“Talk about a manufactured issue,” McConnell said in an interview with local Louisville, Ky., radio station WHAS on Monday.
He said his female Republican colleagues in the Senate would agree with him on that.
“There is no issue. Sen. Kay Bailey Hutchison [(Texas)] and Kelly Ayotte from New Hampshire and Susan Collins and Olympia Snowe from Maine, I think, would be the first to say — and Lisa Murkowski from Alaska — ‘We don’t see any evidence of this.’ “
Sure, Mitch — Murkowski, Snowe, and Hutchison don’t see any evidence of the war on women except when they totally do.
We cannot afford to lose the Medicaid funding for low income women to have health care services. We cannot. We keep turning back federal funds that every state gets and then try to find money in our budget, which is already being cut in key areas like education. I do think that the governor needs to sit down with the federal government and work it out so we can have our share — our fair share not more — of money for Medicaid to help low-income women have their health care services. [...] I think Planned Parenthood does mammograms, they do so much of the health care — the preventive health care and they’re doing that, we need to provide those services, absolutely.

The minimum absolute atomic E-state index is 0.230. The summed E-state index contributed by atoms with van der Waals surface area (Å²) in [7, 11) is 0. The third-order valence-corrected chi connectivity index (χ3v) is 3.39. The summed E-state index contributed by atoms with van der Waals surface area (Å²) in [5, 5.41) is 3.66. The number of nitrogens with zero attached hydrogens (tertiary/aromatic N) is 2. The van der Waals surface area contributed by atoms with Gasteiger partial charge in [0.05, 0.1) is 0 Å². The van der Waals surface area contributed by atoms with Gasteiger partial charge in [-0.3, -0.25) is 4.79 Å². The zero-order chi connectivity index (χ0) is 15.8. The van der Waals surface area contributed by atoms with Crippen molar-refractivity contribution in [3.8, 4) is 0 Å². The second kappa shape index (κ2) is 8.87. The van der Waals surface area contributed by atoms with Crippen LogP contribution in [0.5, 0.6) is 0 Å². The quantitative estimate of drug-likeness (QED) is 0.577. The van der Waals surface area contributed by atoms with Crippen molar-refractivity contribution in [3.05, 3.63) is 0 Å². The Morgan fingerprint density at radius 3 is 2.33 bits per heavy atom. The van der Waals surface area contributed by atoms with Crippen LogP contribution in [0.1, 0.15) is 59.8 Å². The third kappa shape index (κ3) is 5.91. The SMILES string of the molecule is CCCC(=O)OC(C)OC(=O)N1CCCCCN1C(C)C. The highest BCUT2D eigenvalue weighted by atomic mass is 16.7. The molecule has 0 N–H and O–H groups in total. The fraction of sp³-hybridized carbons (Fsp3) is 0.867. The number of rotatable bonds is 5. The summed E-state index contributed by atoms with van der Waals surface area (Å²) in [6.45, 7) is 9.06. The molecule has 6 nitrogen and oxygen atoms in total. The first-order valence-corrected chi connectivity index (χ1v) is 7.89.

“It makes no sense to make this attack on women,” she said. [...] “If you don’t feel this is an attack, you need to go home and talk to your wife and your daughters.” [...] Murkowski criticized GOP presidential candidates for not condemning Rush Limbaugh for calling Georgetown law student Sandra Fluke a “slut” and a “prostitute,” which he later apologized for. [No. No he did not. Limbaugh's "apology" for using "those two words" was a non-apology given the litany of insults he lobbed at Fluke over the course of three days.-ed.] [...] “To have those kind of slurs against a woman … you had candidates who want to be our president not say, ‘That’s wrong. That’s offensive.’ They did not condemn the rhetoric,” she said.
And here’s Olympia Snowe last week at a fundraiser for Sandra Fluke:
“There was a time in America when husbands cancelled their pensions on their spouses without their knowing, only learning about it upon their death,” said Snowe.
But the progress wasn’t universal, she said.
“And now it comes to contraceptive coverage,” said Snowe. “You know, it really is surprising, because I feel like it’s a retro debate. It took place in the 1950s. It’s sort of back to the future, isn’t it? And it is surprising in the 21st century that we would be revisiting this issue.”
Snowe urged the women in the room to “keep the fight up.”
Mitch McConnell is either confused or he simply doesn’t care what the women in his party think about the GOP’s incessant attacks on women.
Maybe he ought to poke his head out of his shell every once in a while and take a look around.
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